spain liberating food for the hungry.jpeg

Amid Poverty, Food ‘Expropriations’ Spread Across Spain

Ter Garcia Sep 14, 2012

On August 6, almost 30 members of the Andalusian Workers Union (SAT) entered two supermarkets in Écija and Arcos de la Frontera, two Spanish cities near Cádiz and Seville. They filled shopping carts with basic products such as rice, pasta and chickpeas while police officers stood at the doors to prevent them from taking the food out. In Écija almost 500 union members and supporters in the street distracted the police and those inside were able to take the food out. The food stolen in Écija was given to 32 families which have been living since last May in Corrala Utopía, a building they squatted with the support of 15M movement. The main goal of the action, however, was to protest the cuts of social services and the hike of the regressive VAT tax. As poverty continues to worsen in Spain, now affecting as much as 22 percent of the population, more people are imitating the SAT action in different parts of the country, claiming their fundamental right to food.

SAT is well known in Spain for its direct actions in defense of the rights of workers and for agrarian reform. Andalusia is an agricultural region that suffers the highest unemployment rate in the European Union — one in three people are unemployed, including 53 percent of those under 25 years old — and where a half of the arable land belongs to just a handful of families.

Starting in August of last year, the union led the way in squatting houses to resist an onslaught of evictions. Since March, too, SAT’s members have squatted on three farms. One of them, Somonte, has lasted for a half year under the control of the workers, who now are collecting the first fruits of their labor to sell at nearby markets.

Following last month’s the actions at the supermarkets, thousands of members and supporters of the union held a march through Andalusia to protest against the payment of the Spanish banks’ debt with money from the European rescue package. Along the way, the unionists occupied a house, a bank office and an outlet of the textile chain Zara (whose owner, Amancio Ortega, is the richest man in Europe). The day Chancellor Angela Merkel visited Spain, they went to a German-owned Lidl supermarket.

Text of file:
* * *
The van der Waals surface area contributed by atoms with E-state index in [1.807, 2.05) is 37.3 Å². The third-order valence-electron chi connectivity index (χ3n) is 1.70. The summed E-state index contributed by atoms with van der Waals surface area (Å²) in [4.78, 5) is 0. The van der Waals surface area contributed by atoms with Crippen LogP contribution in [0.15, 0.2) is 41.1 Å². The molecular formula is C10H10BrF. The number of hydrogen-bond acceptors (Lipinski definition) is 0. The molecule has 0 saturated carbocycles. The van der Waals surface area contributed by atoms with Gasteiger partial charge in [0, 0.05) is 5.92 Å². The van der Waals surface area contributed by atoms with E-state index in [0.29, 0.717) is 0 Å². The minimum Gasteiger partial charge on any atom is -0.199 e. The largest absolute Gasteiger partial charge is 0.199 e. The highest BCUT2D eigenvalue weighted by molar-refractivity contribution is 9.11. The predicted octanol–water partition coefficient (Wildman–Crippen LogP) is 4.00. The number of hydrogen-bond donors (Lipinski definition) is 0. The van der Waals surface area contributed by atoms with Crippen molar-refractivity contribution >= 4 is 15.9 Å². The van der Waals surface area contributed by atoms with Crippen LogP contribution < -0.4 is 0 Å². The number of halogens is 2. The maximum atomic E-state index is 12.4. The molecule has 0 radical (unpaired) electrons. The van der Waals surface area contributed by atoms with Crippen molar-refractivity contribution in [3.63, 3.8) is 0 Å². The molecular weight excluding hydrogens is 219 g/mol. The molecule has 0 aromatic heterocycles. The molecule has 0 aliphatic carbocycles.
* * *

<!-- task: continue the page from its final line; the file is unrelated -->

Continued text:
In the action on August 6, 12 people were arrested. Five of them have been charged with robbery and are facing one to three years in jail. But, according to Javier Álvarez, an SAT member who works at Somonte, “They are the thieves — the bankers and politicians. We get up at 6 a.m. to work, and fighting is the only way out we have.”

Repression is not a new problem for SAT, which calls itself the most punished union in Europe, with more than €500,000 in fines and members facing charges that amount to more than 40 years in jail. The response of the union was to announce that, as August 6 robbery suspect Juan Manuel Sánchez Gordillo told the alternative newspaper Diagonal, food “expropriations” in big supermarkets will not stop “until the government guarantees by law that five days before the food expires it must be donated to people in need.”

Gordillo is also the mayor of Marinaleda, a town-cooperative where for 30 years people have been giving the cold shoulder to capitalism. In the past, after massive hunger strikes and squatting of farms, they have compelled the Spanish government to give them land to cultivate.

Now, taking aim at supermarkets seems like a logical next step. “These companies exploit workers and with their price policies are ruining small businesses and farmers,” explains Javier Álvarez. He also warns that actions to come will not be limited to the supermarkets. “Yesterday we attacked a Mercadona,” he says, referring to a Spanish supermarket chain, “but tomorrow we will attack banks. We’re going to expropriate all they have stolen to the people. Symbolic actions are finished; we have to use direct actions.”

The idea of the food “expropriations” has spread around the country. More than 200 collectives have shown their support to the union and nearly 500 people have presented statements to the government in which they blame themselves for the actions of SAT. Meanwhile, the action is being replicated in supermarkets across the country.

On September 1, the day that the VAT tax hike took effect, several young people entered a supermarket in Ourense, Galicia, to steal shopping carts full of food. They couldn’t take the carts of food out, but they threw leaflets with slogans like “We are not afraid, we are hungry.” In Mérida, 50 people from Colectivo de la Trastienda and the Platform for a Basic Income also tried to imitate the SAT action, but they were intercepted by police as well. Some days later, in Vilafranca del Penedés, Catalonia, a single mother accompanied by dozens of activists from the Platform of People Affected by the Mortgage managed to steal food and other basic products, and she has been already fined €90 plus a compensation to the supermarket of €240.

With unemployment rates on the rise and social services cuts announced every week in the legislature, new forms of direct action and civil disobedience continue to emerge in Spain. Past struggles about education and health services are escalating as more and more people are in need of something even more basic: food.

This article was originally published by Waging Nonviolence.

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